Originally Posted by UK Dreamer
Did you use a multi-tool this time for the foam removal? If so, how did it compare to previous methods? ...and I'm hoping to get to the Peterson museum on your recommendation in a couple of weeks - will see if I can get some of the crew interested too!
Yes and no. The oscillating tool worked very well cutting into the foam on either side of the stud, but the 1.5" blade still made for very slow going. When I removed the framing, I used my pry bar to square up the gulley I made in the foam with the multitool which gave me just enough depth to stand the wall up on my chalk line perfectly plum.
I hope you are able to make it to the museum. Definitely worth it.
Originally Posted by cowger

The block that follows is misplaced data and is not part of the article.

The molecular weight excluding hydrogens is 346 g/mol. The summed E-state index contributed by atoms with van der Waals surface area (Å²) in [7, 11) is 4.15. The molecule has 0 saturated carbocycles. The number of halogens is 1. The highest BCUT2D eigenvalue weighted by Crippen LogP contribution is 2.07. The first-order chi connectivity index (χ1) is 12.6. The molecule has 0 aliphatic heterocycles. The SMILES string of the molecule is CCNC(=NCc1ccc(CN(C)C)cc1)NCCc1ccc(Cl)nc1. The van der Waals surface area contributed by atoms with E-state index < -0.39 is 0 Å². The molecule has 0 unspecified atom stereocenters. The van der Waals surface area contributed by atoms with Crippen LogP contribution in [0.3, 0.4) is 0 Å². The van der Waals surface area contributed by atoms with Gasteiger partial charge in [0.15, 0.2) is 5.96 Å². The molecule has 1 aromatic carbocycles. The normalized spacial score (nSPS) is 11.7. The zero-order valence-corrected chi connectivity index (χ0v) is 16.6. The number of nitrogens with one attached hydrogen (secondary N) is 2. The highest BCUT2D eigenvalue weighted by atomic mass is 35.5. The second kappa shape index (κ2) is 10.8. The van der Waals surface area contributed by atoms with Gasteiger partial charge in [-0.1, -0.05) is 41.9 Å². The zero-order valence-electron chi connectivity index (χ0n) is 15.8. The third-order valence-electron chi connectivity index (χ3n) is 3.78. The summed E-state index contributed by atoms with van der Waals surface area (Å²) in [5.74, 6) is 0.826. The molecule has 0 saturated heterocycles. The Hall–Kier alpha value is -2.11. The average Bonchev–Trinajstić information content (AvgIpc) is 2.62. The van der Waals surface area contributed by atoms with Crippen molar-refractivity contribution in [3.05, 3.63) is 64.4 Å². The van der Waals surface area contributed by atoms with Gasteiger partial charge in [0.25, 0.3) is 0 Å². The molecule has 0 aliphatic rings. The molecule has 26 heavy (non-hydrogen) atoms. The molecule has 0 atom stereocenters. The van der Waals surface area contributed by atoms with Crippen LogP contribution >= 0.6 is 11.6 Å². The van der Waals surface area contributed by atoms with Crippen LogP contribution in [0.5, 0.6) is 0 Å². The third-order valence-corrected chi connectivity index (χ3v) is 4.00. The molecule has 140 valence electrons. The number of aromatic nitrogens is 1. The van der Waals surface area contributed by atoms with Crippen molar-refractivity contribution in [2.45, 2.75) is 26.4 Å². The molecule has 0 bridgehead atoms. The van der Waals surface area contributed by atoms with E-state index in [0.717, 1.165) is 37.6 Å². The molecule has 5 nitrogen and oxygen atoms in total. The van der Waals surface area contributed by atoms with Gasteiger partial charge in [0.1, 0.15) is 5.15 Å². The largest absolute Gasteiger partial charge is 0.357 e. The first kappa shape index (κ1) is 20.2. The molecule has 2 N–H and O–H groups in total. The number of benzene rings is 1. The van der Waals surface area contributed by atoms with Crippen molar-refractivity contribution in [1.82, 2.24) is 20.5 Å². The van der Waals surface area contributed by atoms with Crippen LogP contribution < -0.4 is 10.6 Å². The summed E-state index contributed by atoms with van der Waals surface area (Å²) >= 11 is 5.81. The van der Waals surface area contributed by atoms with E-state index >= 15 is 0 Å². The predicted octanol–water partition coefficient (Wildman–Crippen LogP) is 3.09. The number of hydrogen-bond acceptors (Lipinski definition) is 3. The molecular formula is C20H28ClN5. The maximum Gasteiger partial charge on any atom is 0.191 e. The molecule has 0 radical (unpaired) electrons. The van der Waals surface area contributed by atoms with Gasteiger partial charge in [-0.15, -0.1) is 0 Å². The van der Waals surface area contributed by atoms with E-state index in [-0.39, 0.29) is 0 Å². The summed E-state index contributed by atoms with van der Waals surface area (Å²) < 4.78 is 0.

That is bananas. Yes, I (we) admire your determination to achieve perfection, but me, I would have just thinned down the R13 insulation (it peels apart in layers -- maybe 5 minutes to do all the insulation for the screen wall?)
Exactly whose build thread do you think this is???!!!
I am partially relying on pink fluffy on part of the sound isolation system and couldn't bring myself to splitting the insulation into practically nothing. Not to mention the foam is wavy, so an even split wouldn't translate. I hated to do it at the time, but in retrospect I am glad I did.
Originally Posted by Ladeback
These look interesting, but more work to install then the IB-3 clips. How do these compare in cost to the IB-3 clips? These seem to have more parts to deal with.